I was recently standing in a line at a take-out food restaurant in Connecticut when a chatty gentleman behind me began speaking loudly about a new Starbucks coming to the area.
“You know ‘we’ are not going to pay $5 for no cup of coffee. We can barely figure out how to pay our bills,â€ the man said.Â Almost as if rehearsed, the other patrons nodded their heads in unison, in full agreement.
I imagine he would have received a similar soapbox in a low-income neighborhood.Â What was not similar, however, was that we were in a lakefront community in an upper middle-class neighborhood that was predominantly black.
Education, employment, predatory lending, you name it: There are systemic forces that have worked against our ability to create wealth. As a financial journalist, however, it has been easy to see that perhaps a bigger problem is the mind-set some of these factors have helped to create…The image many of us have of ourselves as a group that is destined to struggle, and at the mercy of factors beyond our control.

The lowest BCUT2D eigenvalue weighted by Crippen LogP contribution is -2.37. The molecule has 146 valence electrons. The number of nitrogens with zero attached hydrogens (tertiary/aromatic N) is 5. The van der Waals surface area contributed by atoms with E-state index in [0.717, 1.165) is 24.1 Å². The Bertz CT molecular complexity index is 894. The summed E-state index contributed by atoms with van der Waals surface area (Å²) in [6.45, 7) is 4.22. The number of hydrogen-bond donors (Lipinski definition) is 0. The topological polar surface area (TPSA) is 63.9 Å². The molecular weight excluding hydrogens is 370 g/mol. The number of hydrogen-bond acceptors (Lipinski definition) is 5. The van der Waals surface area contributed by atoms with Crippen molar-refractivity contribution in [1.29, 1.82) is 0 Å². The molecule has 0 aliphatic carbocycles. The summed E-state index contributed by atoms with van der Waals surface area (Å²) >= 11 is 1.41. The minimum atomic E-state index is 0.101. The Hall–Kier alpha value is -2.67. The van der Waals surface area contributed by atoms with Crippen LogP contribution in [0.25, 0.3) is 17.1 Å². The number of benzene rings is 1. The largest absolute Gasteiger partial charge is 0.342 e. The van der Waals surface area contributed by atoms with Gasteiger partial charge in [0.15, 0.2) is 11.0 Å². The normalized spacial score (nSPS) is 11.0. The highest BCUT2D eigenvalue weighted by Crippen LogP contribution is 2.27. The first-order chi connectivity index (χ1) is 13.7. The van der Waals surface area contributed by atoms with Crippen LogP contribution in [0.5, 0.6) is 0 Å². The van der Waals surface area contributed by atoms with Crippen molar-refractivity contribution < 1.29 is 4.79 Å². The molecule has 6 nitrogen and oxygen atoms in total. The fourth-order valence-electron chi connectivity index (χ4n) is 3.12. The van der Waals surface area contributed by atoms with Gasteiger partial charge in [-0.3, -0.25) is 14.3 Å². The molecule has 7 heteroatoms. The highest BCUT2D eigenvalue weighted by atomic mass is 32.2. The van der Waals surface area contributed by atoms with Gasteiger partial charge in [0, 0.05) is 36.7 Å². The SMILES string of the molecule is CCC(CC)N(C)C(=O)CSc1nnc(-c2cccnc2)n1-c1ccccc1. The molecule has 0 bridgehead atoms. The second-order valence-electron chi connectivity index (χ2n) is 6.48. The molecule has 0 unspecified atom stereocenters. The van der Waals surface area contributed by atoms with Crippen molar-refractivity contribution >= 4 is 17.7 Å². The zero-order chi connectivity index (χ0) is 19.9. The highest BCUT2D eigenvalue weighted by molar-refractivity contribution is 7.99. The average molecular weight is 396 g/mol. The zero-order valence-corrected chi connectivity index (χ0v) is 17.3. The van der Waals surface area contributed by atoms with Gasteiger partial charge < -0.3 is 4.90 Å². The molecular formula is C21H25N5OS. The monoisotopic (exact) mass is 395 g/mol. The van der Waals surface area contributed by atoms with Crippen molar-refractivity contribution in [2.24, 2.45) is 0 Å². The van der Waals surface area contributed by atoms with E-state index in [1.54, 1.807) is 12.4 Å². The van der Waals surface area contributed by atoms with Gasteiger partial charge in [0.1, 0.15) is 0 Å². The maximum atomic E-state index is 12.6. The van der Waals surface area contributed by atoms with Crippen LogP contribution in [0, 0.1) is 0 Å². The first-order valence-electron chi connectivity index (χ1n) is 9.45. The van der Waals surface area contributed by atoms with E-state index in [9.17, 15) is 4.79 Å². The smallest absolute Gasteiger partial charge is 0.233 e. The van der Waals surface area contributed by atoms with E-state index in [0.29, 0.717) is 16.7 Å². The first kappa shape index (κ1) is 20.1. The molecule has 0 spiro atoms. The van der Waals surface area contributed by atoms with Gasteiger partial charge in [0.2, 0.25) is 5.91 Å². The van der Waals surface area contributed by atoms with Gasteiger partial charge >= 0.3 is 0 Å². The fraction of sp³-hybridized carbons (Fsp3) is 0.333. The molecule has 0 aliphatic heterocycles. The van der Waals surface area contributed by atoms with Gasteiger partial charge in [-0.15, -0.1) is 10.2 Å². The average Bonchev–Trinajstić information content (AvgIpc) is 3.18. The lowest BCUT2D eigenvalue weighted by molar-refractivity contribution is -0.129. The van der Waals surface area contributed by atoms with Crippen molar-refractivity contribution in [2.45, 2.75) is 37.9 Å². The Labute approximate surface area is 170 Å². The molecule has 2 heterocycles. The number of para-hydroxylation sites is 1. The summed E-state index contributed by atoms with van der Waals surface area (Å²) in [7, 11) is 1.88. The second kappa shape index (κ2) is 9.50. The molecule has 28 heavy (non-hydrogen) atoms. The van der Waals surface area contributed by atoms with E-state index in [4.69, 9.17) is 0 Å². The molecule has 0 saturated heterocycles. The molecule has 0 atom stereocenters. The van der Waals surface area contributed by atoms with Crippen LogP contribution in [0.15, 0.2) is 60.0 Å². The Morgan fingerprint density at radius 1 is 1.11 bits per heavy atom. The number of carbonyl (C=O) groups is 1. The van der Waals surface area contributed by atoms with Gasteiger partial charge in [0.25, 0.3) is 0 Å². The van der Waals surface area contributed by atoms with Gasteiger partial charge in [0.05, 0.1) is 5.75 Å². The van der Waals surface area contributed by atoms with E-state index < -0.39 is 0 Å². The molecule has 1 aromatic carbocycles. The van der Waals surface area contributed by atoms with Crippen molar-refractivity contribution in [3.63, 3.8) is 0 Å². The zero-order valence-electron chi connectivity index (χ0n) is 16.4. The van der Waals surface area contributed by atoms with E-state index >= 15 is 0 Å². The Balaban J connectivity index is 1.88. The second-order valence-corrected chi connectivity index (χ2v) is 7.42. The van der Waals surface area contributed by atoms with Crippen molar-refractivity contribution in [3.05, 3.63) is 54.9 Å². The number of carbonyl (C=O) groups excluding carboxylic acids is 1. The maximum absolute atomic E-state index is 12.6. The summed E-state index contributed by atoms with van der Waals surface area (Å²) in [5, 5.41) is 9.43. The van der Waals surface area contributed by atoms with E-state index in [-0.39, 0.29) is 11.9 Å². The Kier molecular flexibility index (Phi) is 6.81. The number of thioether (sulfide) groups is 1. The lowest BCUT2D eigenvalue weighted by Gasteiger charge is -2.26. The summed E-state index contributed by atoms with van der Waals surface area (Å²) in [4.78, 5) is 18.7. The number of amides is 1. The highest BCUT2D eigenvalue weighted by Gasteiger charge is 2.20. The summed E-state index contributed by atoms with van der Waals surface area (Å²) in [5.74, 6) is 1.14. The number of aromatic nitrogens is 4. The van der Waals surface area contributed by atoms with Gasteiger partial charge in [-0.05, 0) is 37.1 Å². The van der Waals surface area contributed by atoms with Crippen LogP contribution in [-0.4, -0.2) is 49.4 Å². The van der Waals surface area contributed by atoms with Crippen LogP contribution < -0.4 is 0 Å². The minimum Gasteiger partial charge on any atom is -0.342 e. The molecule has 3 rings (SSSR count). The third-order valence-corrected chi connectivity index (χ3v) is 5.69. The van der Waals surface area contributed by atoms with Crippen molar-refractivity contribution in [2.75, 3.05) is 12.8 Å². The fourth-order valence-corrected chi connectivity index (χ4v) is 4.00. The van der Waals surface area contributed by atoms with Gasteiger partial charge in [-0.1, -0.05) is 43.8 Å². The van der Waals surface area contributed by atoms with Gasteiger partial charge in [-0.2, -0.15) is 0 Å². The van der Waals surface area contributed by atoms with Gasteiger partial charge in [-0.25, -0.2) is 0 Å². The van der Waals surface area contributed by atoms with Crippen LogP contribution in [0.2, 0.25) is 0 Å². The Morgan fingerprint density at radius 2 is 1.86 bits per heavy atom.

“Some people just believe that you’re really not down with the community if you haven’t been through the struggle. The struggle is glamorized as a way of showing your ‘black card.’ ‘I struggle with debt. I struggle with money.’ It’s like the struggle itself vets you,” says the Money Coach, author and financial expert Lynnette Khalfani-Cox.
“These beliefs become self-fulfilling prophecies. It’s hard when you see yourself as someone destined to live in financial bondage to feel free and liberated as a human being. You make different choices.”
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